Plastic bag ban may soon be considered by Baltimore County Council
There’s a push in Baltimore County to ban or restrict the plastic bags you get at grocery stores and other businesses.
Four of the county council’s seven members said they favored the action, saying something needed to be done to bring the bags under control as they flew from tree branches and clogged up stream beds.
Rob Frier of the Greater Baltimore Group of the Sierra Club recently spent time collecting plastic bags from a ravine between Reisterstown Road and a Target parking lot in Owings Mills.
“It’s not even a Target bag,” Frier said. “So it did, by the way.”
There was a plastic bag next to a deer carcass, a gruesome scene of exposed fur and ribs.
“But there’s a big plastic bag over there,” Frier said as he assessed the situation. “I’m a little anxious. I don’t know, maybe I can access it somehow. I want to get it, I can’t let this go.
There’s nothing unique about the plastic bags in this ravine. The Sierra Club estimates that Baltimore County residents use nearly one million plastic bags a day. Frier said the vast majority of them are used once and thrown away.
“Some of it goes to landfill,” Frier said. “Part of it is incinerated and we have the opportunity to breathe that. And much of it, what ends up on the side of the road will eventually decompose and end up in waterways.
Proponents of bag bans say it’s easier to get them passed locally because the oil lobby is much stronger at the federal and state level. Petroleum is used to make plastic bags.
Attempts to ban plastic bags statewide have failed.
In November, Reisterstown resident Marie LaPorte told the county council it needed to act.
“The citizens of Baltimore County need you to step up,” LaPorte told the council. “The days of business as usual must end now. Stop telling us you care about the environment. Start showing us.
The majority of council seems interested in doing so.
First District Democratic Councilman Tom Quirk said the council should consider a bag ban like Baltimore City’s or have stores charge you for each bag. In Howard County, each plastic bag costs you a penny. Quirk thinks a majority of county residents would support the council banning or restricting bags.
Quirk said, “Are they all gonna like it? Probably not. But it’s just a change in behavior. It’s like going to the grocery store, bringing reusable bags. It makes sense.
Quirk would like to see legislation in the next few months. So would Republican Councilor David Marks, who said the devil was in the details, but a bag ban should be considered. Marks said it was not a partisan issue, adding that it was especially important to people who live along the waterfront in eastern Baltimore County.
“These are very conservative areas, heavily Republican areas,” Marks said. “But they see the impact of this type of pollution on our waterways.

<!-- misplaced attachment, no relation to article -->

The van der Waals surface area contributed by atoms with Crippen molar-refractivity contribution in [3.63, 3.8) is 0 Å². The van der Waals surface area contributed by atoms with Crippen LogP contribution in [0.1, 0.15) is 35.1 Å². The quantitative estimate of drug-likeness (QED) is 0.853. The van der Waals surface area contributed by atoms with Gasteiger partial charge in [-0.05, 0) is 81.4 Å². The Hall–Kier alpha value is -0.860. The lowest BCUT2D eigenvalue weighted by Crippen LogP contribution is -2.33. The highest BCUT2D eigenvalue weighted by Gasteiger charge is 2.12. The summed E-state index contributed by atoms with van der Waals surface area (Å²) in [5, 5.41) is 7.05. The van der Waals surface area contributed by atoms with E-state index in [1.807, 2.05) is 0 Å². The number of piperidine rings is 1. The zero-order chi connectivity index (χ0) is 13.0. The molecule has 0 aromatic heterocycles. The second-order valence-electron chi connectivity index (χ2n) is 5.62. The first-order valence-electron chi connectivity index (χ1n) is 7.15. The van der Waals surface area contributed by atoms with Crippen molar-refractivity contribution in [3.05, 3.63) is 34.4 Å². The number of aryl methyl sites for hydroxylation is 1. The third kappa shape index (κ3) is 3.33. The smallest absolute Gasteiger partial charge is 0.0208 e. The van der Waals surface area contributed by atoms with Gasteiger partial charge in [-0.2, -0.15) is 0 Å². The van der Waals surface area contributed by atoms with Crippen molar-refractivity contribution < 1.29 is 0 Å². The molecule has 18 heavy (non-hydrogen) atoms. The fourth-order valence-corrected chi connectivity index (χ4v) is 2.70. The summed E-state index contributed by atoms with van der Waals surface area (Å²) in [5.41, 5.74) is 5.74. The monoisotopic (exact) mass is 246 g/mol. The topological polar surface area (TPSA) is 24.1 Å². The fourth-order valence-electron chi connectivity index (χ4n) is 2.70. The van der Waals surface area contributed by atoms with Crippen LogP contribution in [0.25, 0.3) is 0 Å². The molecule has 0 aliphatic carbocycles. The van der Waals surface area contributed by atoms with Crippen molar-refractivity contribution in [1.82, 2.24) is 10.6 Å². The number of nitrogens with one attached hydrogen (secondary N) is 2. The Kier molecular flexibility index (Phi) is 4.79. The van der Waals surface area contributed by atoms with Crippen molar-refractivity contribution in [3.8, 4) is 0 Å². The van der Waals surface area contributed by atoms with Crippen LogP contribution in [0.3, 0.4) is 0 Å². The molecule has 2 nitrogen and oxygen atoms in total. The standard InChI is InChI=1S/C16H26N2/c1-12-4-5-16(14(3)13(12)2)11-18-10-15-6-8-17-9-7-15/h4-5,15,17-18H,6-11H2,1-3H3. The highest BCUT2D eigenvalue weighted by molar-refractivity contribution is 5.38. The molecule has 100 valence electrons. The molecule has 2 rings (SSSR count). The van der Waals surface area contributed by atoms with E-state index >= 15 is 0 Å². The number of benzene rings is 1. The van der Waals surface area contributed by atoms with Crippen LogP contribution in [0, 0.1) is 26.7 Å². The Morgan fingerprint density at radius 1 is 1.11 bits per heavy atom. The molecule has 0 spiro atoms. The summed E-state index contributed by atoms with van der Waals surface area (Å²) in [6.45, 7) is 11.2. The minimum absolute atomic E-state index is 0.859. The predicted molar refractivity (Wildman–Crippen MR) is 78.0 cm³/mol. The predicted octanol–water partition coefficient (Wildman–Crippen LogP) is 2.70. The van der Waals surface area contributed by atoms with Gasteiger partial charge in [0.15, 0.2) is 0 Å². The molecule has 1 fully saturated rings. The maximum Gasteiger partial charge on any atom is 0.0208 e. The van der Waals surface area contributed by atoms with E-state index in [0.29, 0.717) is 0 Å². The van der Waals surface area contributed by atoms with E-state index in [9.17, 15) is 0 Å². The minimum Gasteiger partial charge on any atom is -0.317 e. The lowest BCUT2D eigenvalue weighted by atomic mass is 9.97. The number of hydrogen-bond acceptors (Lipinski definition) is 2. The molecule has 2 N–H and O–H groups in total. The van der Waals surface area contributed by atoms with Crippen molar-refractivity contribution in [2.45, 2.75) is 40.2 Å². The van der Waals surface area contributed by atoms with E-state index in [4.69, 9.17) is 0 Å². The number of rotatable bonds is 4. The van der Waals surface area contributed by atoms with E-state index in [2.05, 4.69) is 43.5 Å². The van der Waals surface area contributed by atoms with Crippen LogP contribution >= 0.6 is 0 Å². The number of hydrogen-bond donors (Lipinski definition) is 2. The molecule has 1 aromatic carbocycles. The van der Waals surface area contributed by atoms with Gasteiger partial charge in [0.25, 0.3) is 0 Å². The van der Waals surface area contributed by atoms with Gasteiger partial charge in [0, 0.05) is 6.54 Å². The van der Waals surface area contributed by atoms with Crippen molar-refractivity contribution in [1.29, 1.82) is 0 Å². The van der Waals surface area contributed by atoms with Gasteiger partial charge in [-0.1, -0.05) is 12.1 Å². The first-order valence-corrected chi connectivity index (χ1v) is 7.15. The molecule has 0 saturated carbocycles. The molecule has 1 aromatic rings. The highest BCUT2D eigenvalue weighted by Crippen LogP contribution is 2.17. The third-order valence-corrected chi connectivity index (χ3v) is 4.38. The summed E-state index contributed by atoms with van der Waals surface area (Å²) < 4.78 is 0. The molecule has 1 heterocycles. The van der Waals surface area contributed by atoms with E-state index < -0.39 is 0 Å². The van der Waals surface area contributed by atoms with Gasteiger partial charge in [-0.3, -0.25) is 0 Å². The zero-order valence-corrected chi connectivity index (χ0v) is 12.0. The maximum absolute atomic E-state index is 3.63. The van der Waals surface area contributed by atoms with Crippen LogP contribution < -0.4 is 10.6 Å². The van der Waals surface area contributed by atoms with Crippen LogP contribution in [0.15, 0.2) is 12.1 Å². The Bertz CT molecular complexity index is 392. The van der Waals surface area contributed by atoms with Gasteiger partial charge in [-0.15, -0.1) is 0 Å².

Republican Councilman Wade Kach said he favors banning plastic bags.
Democratic adviser Izzy Patoka said he was open to the idea of restricting them.
“I think we should take a close look at this issue,” Patoka said. “I have been working closely for, maybe six months, with some of the stakeholders who are very concerned about the impact of plastic bags on the environment.”
Two other council members, Democrat Cathy Bevins and Republican Todd Crandell declined to comment on the issue. The Baltimore County Chamber of Commerce also declined to comment.
In a statement, County Executive Johnny Olszewski touted his administration’s environmental efforts, such as resuming glass recycling, expanding the county’s commitment to renewable energy and growing trees. . But he stopped short of endorsing the restriction or ban of plastic bags.
“Going forward, we will continue to seek opportunities to improve our environment, and we look forward to engaging with the county council on any policies they may support in pursuit of this critical goal,” Olszewski wrote. .
Council President Julian Jones, a Democrat, said he saw no movement on a ban on plastic bags any time soon. Jones said they needed to take the time to hear from all sides.
Jones said: “Let’s talk to retailers to find out, okay, what it will cost. Is there a cost? I do not know.”
There is a cost, according to Zachary Taylor, director of the American Recyclable Plastic Bag Alliance, which represents the industry and lobbies against the bag ban. Taylor said the poor are being hit by the cost of paying more for reusable bags or paying fees.
“They’re the ones who are going to spend a buck or two every time they forget their bags,” Taylor said. “And that can add up pretty quickly, especially when food prices are skyrocketing.”
Taylor said the industry employs thousands of people and plastic bags can be properly recycled.
The Baltimore County Recycling Program does not accept them because they jam machines.